THE NEXT MORNING . . .
You can be sure I slept snugly that night, tucked into a comfortable bed in my own private suite at the Houser residence. Yes, the very same place my folks enjoyed when they stopped here a year ago.
We had an early morning start, but somehow, Sue managed to find time to make a savory quiche, fresh-cut fruit, and home-made bran muffins, which sent us off with enough nourishment to handle the business of the Modesto Garden Club. One needs a big breakfast to manage this group’s ambitious schedule. It starts with an 8:30 a.m. arrival at the Senior Center (Modesto Garden Club members maintain the grounds in exchange for use of the hall each month).
But we were not there first on the scene! A cadre of club members was busy setting up displays around the perimeter of the room, including tables devoted to education, library and school gardening programs, a raffle of garden goodies, a plant sale, sign-ups for the upcoming holiday luncheon, garden tours, and, of course, home-made food!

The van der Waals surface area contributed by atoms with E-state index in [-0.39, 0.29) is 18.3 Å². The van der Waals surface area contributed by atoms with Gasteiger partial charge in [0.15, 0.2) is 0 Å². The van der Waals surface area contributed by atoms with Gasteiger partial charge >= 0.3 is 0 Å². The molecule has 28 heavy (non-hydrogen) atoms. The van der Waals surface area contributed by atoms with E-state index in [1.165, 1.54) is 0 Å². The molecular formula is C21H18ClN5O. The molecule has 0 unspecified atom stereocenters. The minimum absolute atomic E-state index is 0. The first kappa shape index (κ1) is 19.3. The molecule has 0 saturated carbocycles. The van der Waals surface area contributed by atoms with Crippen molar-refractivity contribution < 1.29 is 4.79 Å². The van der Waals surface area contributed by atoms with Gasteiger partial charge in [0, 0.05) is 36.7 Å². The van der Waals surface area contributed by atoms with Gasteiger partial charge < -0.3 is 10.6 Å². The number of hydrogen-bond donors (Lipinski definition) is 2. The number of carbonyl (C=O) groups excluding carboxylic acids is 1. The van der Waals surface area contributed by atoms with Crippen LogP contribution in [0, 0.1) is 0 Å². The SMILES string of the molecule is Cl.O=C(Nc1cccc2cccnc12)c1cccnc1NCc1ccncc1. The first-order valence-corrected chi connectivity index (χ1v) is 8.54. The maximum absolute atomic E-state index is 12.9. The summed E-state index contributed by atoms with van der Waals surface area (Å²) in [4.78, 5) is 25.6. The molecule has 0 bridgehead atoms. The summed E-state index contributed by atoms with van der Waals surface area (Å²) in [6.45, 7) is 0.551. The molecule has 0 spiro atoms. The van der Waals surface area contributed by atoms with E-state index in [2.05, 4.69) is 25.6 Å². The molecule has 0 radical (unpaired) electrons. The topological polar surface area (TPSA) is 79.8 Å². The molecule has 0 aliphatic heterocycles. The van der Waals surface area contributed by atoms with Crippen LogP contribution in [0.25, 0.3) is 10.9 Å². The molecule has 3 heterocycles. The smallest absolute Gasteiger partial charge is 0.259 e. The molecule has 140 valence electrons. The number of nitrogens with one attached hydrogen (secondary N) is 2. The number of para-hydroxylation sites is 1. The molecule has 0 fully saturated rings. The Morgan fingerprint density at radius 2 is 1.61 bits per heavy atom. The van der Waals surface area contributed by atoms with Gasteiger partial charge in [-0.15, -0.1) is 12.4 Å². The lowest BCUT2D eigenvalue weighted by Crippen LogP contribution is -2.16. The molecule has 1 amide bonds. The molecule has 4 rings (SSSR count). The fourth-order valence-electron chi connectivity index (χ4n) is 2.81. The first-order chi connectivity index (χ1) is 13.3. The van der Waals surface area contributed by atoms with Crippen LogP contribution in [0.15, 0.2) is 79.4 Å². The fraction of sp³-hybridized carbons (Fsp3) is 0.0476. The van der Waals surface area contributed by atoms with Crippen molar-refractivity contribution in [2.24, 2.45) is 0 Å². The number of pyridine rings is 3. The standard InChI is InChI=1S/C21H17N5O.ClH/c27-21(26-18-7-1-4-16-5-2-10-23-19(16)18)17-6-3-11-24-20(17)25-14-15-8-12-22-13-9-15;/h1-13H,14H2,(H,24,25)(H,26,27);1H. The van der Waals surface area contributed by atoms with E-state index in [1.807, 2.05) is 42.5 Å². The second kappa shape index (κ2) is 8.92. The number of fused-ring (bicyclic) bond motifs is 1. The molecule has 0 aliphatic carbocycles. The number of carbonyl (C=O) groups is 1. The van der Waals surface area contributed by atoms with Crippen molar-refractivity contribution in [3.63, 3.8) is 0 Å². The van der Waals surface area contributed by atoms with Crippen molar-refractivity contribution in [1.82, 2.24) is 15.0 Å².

The first hour is devoted to socializing and networking. By 10:45 a.m., once everyone grabs a plate of goodies and coffee, “Snack and Learn” begins. Held in an adjacent classroom, this mini-workshop precedes the main club program and often features a hands-on demonstration, such as the lively floral design talk given by Kara Shabhazian from Scenic Nursery.
Then, after another 30-minute break for coffee and such, about 300 members and guests convened in the huge hall for club business and my talk (see audience, above). Club business included a “reality-style” slide show peppered with movie clips from the past month’s meeting, a live auction of the Halloween-themed table decoration, drawing for more than a dozen raffle items donated by local garden-related businesses, and a meditation shared by a longtime member. By the time I got up to talk about “Stylish Sheds and Elegant Hideaways,” I felt like I was speaking to a group of old friends. These Modesto gardeners know how to welcome a newcomer and make her feel at home.
Thanks to everyone who came and took the time to say hello. During the booksigning, I met many kindred spirits with stories to share about their yet-to-be-built “dream shed,” or the makeover ideas planned for the dusty potting shed out back. A few women confided plans to help their husbands “enjoy” a new retirement project. Ahem. I loved hearing each one of those highly personal anecdotes, and made everyone promise to send me photos of their hideaways when completed.